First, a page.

This column last week suggested that a moment of truth may be nearing for President Biden, Democrats, and other members of the anti-Trump coalition, specifically on whether the country's improved economic fortunes of late will translate into a polling bounce for President Biden. Economic and polling data released in the past week shed some new light on the question.
Late January’s economic news contained the kind of numbers that Democrats had long been praying to hear. On Thursday, the Commerce Department released its “advance” (preliminary) real-gross-domestic-product numbers for the fourth quarter of 2023, indicating the economy grew at a solid 3.3 percent. A bit cooler than Q3’s sizzling 4.9 percent growth, some called it a Goldilocks report—not too hot and not too cold.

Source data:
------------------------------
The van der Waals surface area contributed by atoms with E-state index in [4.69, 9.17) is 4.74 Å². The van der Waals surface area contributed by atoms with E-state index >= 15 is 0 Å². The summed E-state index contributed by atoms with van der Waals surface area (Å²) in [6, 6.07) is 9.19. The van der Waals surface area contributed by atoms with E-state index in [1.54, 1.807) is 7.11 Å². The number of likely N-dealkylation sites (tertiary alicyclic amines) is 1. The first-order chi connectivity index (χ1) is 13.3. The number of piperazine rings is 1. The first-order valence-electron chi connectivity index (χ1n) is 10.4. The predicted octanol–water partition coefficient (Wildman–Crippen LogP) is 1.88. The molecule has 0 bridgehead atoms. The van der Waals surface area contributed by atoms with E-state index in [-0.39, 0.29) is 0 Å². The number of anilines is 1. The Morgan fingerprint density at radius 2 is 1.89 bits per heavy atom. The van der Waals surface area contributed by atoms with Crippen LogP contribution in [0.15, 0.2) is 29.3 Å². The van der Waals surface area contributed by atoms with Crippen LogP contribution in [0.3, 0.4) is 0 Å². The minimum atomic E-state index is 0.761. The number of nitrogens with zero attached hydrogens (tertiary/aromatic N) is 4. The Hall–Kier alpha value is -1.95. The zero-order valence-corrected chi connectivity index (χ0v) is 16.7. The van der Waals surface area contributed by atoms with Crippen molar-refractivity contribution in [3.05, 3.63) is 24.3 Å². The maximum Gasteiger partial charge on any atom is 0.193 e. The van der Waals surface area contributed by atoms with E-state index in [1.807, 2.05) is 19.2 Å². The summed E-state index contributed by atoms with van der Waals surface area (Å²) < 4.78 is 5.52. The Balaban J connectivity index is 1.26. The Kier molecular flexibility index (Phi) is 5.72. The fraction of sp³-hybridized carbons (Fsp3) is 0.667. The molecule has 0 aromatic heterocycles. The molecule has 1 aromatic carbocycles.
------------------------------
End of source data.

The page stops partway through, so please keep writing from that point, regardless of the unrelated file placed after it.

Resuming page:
On Friday, Commerce released the Personal Consumption Expenditures price index, showing that the inflation rate for December was just 2.6 percent for the second consecutive month, not as low as the Fed’s target rate of 2 percent but a lot closer than it had been, and lower than the Consumer Price Index number released earlier in the
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